• an auto layout of instrument configuration, with property grouping
  • the embedding of schemas and charts into Instrument Manager tabs
  • complex parameter type support (i.e. TABLE)
  • parameter hierarchy via nested parameter groups
Instrument Manager redesign
Instrument Manager redesign


3. Driver editor revamp

In version 6.2, we had introduced a visual driver builder as a new way to create drivers, in addition to writing XML files. After a period of extensive use and gathering feedback from customers and integrators, version 7 introduces a greatly improved, redesigned, and simplified driver editor.

3.1 Merged basic information and Properties sections

Basic information was used for attributes that are part of the XML schema, while user-defined properties allowed to add key-value pairs as additional properties. In relation to the properties system refactoring, we decided to merge those two, since they both are simply properties, with different ways of serializing them into XML being just an implementation detail.

Driver editor - Properties
Driver editor - Properties


3.2 Simplified tabs

Parameter configuration tabs have been reorganised and their number has been reduced from seven to just four (see the screen below).

Parameter configuration tabs
Parameter configuration tabs


3.3 Constraints

The constraints tab has also been redesigned with improved user experience (on the screen below).

Driver editor - Constraints
Driver editor - Constraints


3.4 Translations

The Translations tab has been reorganised with better UX and clear indication of the order of different translations. Also, since the Unpacking policy is performed between two translation steps, it has also been moved to Translations tab.

Driver editor - Translations
Driver editor - Translations


3.5 Dependencies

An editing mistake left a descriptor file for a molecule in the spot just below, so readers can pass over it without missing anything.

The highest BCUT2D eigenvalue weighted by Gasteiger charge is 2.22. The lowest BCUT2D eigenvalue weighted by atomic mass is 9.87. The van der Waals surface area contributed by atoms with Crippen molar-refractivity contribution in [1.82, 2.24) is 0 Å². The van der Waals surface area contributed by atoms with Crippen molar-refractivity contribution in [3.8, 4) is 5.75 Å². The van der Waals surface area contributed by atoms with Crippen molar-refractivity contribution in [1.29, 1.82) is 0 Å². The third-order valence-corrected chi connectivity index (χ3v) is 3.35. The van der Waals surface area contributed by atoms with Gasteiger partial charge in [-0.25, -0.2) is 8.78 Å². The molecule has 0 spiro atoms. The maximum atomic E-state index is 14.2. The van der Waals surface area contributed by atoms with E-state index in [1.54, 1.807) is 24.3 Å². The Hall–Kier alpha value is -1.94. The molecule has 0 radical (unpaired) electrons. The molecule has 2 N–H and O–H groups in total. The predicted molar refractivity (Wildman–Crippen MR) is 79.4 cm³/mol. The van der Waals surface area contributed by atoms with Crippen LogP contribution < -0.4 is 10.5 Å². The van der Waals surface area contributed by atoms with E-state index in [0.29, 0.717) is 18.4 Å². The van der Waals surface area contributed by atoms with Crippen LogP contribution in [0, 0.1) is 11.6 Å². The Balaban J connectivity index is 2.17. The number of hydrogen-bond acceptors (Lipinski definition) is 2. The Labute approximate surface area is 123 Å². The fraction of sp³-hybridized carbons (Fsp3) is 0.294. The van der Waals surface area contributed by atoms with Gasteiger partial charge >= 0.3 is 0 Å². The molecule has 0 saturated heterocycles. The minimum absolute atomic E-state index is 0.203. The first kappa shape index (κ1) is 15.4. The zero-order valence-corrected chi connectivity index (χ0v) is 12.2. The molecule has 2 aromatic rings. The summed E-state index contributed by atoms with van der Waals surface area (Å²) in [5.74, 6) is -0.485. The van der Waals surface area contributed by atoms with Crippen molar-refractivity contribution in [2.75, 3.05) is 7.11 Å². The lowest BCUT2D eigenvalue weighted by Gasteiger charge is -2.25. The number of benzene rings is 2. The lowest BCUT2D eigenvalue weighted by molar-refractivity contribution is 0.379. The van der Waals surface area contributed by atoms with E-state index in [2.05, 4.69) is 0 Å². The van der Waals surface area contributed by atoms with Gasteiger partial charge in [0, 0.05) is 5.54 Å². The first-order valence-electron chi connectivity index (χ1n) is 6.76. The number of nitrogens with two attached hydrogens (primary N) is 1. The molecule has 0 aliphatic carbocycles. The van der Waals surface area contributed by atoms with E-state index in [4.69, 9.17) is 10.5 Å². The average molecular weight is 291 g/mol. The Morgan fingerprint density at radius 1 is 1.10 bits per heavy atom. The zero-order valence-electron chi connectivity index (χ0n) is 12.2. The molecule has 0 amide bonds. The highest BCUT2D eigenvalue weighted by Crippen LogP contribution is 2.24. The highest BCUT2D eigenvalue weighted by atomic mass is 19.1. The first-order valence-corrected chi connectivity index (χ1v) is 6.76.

The Dependencies tab is a new tab, containing all information needed to link parameters. A new concept is introduced - Parameter Bindings, to define relationships between parameters and with its main use being SNMP tables.

Driver editor - Dependencies
Driver editor - Dependencies


4. Binary protocol support

Prior to Monica v7, creating drivers for binary protocols would require the following steps:

  1. set charset to ISO-8859-1 and use \u notation for HEX payload, i.e. \u00AF
  2. data extraction and checksum calculation using Groovy scriptlets

There were several problems with that approach, including:

  • binary values were not readable on GUI
  • heavy scripting usage impacted performance and time needed to write a new driver
  • a lack of overview of binary packet definition

Monica v7 introduces a new concept - Binary Packet Definition, a part of an Unpacking Policy within a new driver editor (see the screen below).

Packet Definition
Packet Definition


With this feature, it is possible to have a data-driven configuration of binary data unpacking without needing any scripting. The packet is split into segments, which - depending on their type - perform all the logic required for data extraction. It also includes a visualisation of the whole packet, with color-coded segment types, even showing gaps between defined segments.